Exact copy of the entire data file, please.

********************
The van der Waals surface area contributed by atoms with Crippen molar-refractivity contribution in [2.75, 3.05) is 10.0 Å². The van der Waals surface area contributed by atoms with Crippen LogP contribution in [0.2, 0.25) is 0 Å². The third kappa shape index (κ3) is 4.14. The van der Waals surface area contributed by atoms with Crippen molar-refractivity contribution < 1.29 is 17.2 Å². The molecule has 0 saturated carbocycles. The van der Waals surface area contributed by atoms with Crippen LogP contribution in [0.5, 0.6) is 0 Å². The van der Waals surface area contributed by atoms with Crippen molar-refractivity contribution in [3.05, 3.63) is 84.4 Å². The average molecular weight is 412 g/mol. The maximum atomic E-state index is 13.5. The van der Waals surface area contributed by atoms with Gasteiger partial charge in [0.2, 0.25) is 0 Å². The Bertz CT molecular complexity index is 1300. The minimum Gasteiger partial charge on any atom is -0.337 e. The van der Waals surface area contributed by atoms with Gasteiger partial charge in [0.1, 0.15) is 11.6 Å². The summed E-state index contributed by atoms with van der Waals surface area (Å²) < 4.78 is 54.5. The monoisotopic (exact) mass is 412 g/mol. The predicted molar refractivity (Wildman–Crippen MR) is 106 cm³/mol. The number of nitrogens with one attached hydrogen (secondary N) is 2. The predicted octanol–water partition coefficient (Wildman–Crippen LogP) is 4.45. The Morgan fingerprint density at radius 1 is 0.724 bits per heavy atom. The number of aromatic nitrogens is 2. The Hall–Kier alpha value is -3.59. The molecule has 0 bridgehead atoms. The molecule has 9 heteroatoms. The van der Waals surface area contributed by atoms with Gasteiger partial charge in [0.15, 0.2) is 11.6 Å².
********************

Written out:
The van der Waals surface area contributed by atoms with Crippen molar-refractivity contribution in [2.75, 3.05) is 10.0 Å². The van der Waals surface area contributed by atoms with Crippen LogP contribution in [0.2, 0.25) is 0 Å². The third kappa shape index (κ3) is 4.14. The van der Waals surface area contributed by atoms with Crippen molar-refractivity contribution < 1.29 is 17.2 Å². The molecule has 0 saturated carbocycles. The van der Waals surface area contributed by atoms with Crippen LogP contribution in [0.5, 0.6) is 0 Å². The van der Waals surface area contributed by atoms with Crippen molar-refractivity contribution in [3.05, 3.63) is 84.4 Å². The average molecular weight is 412 g/mol. The maximum atomic E-state index is 13.5. The van der Waals surface area contributed by atoms with Gasteiger partial charge in [0.2, 0.25) is 0 Å². The Bertz CT molecular complexity index is 1300. The minimum Gasteiger partial charge on any atom is -0.337 e. The van der Waals surface area contributed by atoms with Gasteiger partial charge in [0.1, 0.15) is 11.6 Å². The summed E-state index contributed by atoms with van der Waals surface area (Å²) < 4.78 is 54.5. The monoisotopic (exact) mass is 412 g/mol. The predicted molar refractivity (Wildman–Crippen MR) is 106 cm³/mol. The number of nitrogens with one attached hydrogen (secondary N) is 2. The predicted octanol–water partition coefficient (Wildman–Crippen LogP) is 4.45. The Morgan fingerprint density at radius 1 is 0.724 bits per heavy atom. The number of aromatic nitrogens is 2. The Hall–Kier alpha value is -3.59. The molecule has 0 bridgehead atoms. The molecule has 9 heteroatoms. The van der Waals surface area contributed by atoms with Gasteiger partial charge in [0.15, 0.2) is 11.6 Å².